First round in the Obama vs Bibi match

SAM LIPSKI

WHAT is Obama really saying? And what is Bibi really saying? Following their speeches – and the body language – as I have been while in Israel, two analogies come to mind: it’s like watching a tennis match, and like studying Parshat Hashavuah, the weekly Torah reading.

As for the tennis example, Israelis are sports mad, much like Australians. So seeing it as a “Bibi versus Obama” game comes naturally to them. I freely admit, however, that the tennis example wasn’t mine, but Zvi Barel’s in Ha’aretz.

Barel said it was too early to add up the points Obama awarded to Israel and to the Palestinians in his May 19 speech.

“We’re still only in the quarter-finals,” said Barel, while noting that Obama’s speech to the pro-Israel lobby’s AIPAC [America Israel Public Affairs Committee] conference, and Bibi’s speech to the Congress were still to come before we’d know “who goes (through) to the final in September”.

Barel continued: “Then the really important game begins, and it won’t only be between Israel and the Palestinians. The United States and Israel will be on one side, with the Palestinians and the rest of the world on the other.”

Basically, I agree. The main game is not this week in Washington. It will be in the months before the UN General Assembly meets in New York in September. For all the disagreements and tensions between Washington and Jerusalem – over perceptions, personalities and policies – the US and Israel are not about to break up their political and strategic alliance.

Specifically, should push come to shove at the United Nations on Palestine, I expect that, as Barel says, “the United States and Israel will be on one side”.

But it may not be as bad as “the Palestinians and the rest of the world on the other”. Whose team, for example, will all the Europeans – East and West – or, for that matter, the Australians and the Canadians, play for?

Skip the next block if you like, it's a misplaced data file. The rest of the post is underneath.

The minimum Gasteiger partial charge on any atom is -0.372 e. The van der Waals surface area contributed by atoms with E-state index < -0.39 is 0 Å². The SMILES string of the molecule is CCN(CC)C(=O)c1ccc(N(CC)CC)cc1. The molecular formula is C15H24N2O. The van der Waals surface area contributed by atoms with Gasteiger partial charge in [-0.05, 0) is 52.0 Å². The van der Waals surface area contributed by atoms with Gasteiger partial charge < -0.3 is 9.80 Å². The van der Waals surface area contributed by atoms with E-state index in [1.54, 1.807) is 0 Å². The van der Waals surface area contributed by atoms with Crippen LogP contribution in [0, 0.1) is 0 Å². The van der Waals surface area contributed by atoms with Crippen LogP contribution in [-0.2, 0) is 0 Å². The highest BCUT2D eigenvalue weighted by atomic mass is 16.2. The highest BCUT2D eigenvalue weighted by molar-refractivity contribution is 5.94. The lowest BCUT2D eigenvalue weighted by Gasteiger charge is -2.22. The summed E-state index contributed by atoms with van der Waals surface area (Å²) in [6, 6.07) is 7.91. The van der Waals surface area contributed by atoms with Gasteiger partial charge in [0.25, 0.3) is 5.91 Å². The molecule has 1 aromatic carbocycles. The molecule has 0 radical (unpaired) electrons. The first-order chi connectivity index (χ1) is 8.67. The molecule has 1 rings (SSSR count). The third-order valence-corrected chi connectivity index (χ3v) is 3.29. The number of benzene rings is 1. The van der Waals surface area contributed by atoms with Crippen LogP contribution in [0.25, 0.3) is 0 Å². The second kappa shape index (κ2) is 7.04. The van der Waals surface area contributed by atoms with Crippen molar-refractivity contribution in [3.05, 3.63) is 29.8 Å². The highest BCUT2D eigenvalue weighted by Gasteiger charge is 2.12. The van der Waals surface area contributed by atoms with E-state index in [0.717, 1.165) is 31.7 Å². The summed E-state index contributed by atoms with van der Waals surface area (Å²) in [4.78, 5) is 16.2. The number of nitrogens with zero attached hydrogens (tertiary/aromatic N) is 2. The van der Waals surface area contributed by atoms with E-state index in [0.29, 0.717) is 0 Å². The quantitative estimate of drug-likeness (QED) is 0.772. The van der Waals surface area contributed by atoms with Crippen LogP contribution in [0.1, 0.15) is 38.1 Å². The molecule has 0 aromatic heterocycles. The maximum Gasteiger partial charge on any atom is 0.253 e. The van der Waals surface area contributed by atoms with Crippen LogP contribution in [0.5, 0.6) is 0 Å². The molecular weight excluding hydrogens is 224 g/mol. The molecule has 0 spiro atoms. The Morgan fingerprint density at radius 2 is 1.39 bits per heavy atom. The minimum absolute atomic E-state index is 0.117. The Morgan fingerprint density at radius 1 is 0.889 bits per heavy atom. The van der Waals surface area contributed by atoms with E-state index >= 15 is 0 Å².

The truth is that we just don’t know yet. And yes, much may depend on how skilfully Bibi plays his diplomatic cards. So writing this column long before September, and even before Obama and Bibi have given their speeches in Washington, may seem premature.

I hope not. Because I’d like to offer my own analogy – that of studying Parshat Hashavuah – as a way to understand the differing Israeli opinions about Bibi and Obama.

Yes, Israelis are sports mad. But Israel being the Jewish State, the most popular national sport is not basketball or soccer. It’s the one at which Jews have had quite a few millennia of experience. It’s interpreting texts, especially orally transmitted texts. And especially Obama’s.

Now just as the rabbis said there are “70 facets to the Torah”, there are at least “70 facets to Israeli politics”,  which can – and do – change with each hourly news bulletin. But just as the rabbis also gave us the PaRDeS acronym as the key to the Torah’s text, it also helps with Bibi and Obama.

As many AJN readers know, the “P” in PaRDeS (it means “orchard” but that’s another story) stands for “Pshat” – the text’s plain meaning; the “R” is for “Remez”, the hints at the deeper symbolic meaning; the “D” is for “Drash”, the allegorical or metaphorical meaning; and the “S” stands for “Sod”, the secret, mysterious, or mystical meaning.

Space prevents me from going beyond some of the “pshat” reactions to Obama, but just a few of those should convey the flavour.

In the American President’s most contentious remarks, he said: “The borders of Israel and Palestine should be based on the 1967 lines with mutually agreed swaps …”

The text’s “plain meaning”, according to Likud MP Danny Danon at one extreme, was that “Barack Hussein Obama has adopted Yasser Arafat’s staged plan for Israel’s destruction …”

Danon’s crude comparison to Arafat was just plain daft. But on Israel’s Right, he is far from alone. On Israel’s Left, exemplified by a Ha’aretz editorial (22/05), the plain meaning of Bibi’s remarks is that he’s lying to the Israeli public about Israel’s “indefensible” borders and is endangering national security by threatening the American alliance.

Interestingly, however, despite Bibi’s strongly worded rejection of Obama’s 1967 borders proposal, two of his cabinet ministers, Defence Minister Ehud Barak to his Left, and Deputy Foreign Minister Danny Ayalon to his Right, both played down any differences with Obama and found much to praise in his texts. Go figure.

As always in Israeli politics, you have to venture beyond the text’s “pshat”, its “plain meaning” (which nobody agrees about anyhow), to the hints; even, some would say, to the allegorical, the symbolic, the mysterious and the mystical.

Sam Lipski is the chief executive of The Pratt Foundation and a former editor-in-chief of The AJN.